Foreword by Earl Charles Spencer

Northampton today is, frankly, an under-appreciated, often overlooked, town. The joke is, people only know of Northamptonshire because they shoot through it on the M1: they note the name of the county town on notice boards from exits 15 to 16. But this was, once, one of the great centres of power and influence in early and Medieval England. It was also, with Oxford, home to one of the first two universities in the land. Mike Ingram brings fine scholastic research to play, in reminding people of Northampton’s past importance – strategic and social. His energetic prose gives colour to every page, while his revelations intrigue and entertain. He helps us appreciate why one of the great battles of English history took place in this Midland town, and he skilfully resurrects the generals and ordinary soldiers who clashed in an engagement that helped lay the foundations of this nation’s past. You don’t need to be a champion or resident of Northampton to appreciate this overdue appraisal of the battle that bears its name. This is a book that everyone who loves History – particularly the almost forgotten kind – will savour.

The book is published by Northampton Battlefield Society priced £9.99 and is available in printed version and for kindle etc. Available from Amazon or from Northampton Battlefields Society.

http://www.amazon.co.uk/gp/product/099307779X?keywords=mike%20ingram&qid=1449230084&ref_=sr_1_5&s=books&sr=1-5

 

Dates for your Diary

Our forthcoming talks

Thursday, 26 March 2015 – Andy Lubienski is giving a talk on medieval games. Marriott Hotel Eagle Drive, Northampton. 7:30 start £3,00 per person.

Thursday, 30 April 2015 – Andy Chapman, “In search of Northampton Castle”

Marriott Hotel Eagle Drive, Northampton. 7:30 start £3,00 per person.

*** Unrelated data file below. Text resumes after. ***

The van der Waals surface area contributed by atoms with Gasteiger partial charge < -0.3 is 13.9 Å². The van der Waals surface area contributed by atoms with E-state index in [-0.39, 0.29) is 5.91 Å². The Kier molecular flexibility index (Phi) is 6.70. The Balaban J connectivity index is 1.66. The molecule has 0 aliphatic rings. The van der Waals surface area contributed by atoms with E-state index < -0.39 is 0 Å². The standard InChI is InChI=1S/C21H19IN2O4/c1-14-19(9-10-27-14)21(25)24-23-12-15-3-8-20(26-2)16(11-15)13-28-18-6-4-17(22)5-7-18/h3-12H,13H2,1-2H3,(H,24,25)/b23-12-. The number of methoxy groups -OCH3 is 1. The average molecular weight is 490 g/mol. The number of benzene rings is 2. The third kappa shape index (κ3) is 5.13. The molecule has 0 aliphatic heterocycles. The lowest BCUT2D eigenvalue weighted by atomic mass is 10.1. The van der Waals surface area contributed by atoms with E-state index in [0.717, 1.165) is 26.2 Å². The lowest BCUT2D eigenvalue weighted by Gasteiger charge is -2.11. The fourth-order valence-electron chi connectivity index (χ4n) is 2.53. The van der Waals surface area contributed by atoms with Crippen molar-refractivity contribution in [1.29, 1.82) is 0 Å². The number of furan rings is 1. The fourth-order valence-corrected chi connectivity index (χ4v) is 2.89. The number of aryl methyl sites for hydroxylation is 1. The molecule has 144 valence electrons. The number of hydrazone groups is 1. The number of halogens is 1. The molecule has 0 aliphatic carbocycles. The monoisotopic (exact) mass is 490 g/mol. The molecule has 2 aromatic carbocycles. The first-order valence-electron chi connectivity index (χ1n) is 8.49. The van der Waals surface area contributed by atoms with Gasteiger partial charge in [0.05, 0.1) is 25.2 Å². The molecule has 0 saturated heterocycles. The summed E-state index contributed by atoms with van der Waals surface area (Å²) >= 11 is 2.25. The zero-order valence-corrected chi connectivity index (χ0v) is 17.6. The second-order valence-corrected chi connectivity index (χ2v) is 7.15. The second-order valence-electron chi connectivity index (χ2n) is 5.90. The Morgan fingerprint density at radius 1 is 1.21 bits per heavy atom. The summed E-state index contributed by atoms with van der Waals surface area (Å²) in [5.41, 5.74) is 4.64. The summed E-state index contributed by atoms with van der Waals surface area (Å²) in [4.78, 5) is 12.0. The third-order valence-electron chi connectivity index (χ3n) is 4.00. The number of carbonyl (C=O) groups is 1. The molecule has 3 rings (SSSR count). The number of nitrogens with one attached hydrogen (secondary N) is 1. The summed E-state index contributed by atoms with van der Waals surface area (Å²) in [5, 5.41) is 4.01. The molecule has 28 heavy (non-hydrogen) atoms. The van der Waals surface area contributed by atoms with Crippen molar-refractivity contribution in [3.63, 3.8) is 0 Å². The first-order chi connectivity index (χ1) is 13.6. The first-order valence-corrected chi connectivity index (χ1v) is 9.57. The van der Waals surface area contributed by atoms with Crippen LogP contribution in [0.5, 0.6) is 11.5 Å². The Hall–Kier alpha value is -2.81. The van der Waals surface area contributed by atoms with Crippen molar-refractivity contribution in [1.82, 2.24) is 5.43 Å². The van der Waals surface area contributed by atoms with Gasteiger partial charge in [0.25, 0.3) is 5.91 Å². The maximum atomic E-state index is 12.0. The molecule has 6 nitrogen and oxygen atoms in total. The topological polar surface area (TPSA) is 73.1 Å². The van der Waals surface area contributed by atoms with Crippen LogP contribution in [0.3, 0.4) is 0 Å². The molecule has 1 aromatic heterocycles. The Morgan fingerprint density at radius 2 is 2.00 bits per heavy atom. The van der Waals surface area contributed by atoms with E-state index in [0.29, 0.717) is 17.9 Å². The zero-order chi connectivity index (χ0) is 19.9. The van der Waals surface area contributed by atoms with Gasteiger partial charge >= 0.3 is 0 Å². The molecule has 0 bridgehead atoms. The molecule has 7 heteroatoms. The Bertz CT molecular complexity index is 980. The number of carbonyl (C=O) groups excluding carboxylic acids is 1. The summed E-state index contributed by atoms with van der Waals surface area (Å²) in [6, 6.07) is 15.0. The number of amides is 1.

13/14 June 2015 – Battle of Naseby Anniversary Event. See http://www.Naseby.com for more more details

Saturday, 4 July 2015 – 1460 Battle of Northampton anniversary event, with foot tournament by Sir William Harrington’s Companye, Delapre Abbey, Northampton

Friday, 10 July 2015 – 1460 Battle of Northampton memorial walk from Delapre Abbey to Queen Eleanor’s Cross where flowers will be laid in memory of the fallen.

History of Northamptonshire

Northamptonshire has always played an important part in the history of Britain. Sadly it is a current trend that modern historians leave the county out of narratives of important events such as the wars between Saxons and Vikings, the sealing of the Magna Carta, the Second Barons War, the Wars of the Roses and the English Civil War.

In an attempt to redress the balance, we are making available below a potted history of the county as two pdf’s. Part 1 covers Saxons to the mid 15c, Part 2. the Wars of the Roses to the Black Watch Mutiny.

northants history part 2 northants history part 1

January Meeting

Although we will not be having a meeting in December due to the Xmas hols we are pleased to announce our first meeting of 2015 will be on Thurs 29 Jan at 7:30 pm. Marriott Hotel, Eagle Drive, Northampton. Our speaker will be Rev. Peter Wadsworth from St. Albans. He will be talking about medieval religion. If you have not seen him before, he is brilliant and has incredible depth of knowledge.£3.00 per person

Northamptonshire and the Magna Carta

Concerned over King John’s warlike preparations and Papal support, the Baron’s agreed to muster at Stamford near Peterborough during Easter week (19-26 April) 1215. Five Earls and forty Barons, mostly from the north, are mentioned by name as being present at the muster,” with many others“; they all came with horses and arms, and brought with them ” a countless host,” estimated to comprise about two thousand knights, besides other horsemen, sergeants-at-arms, and foot soldiers.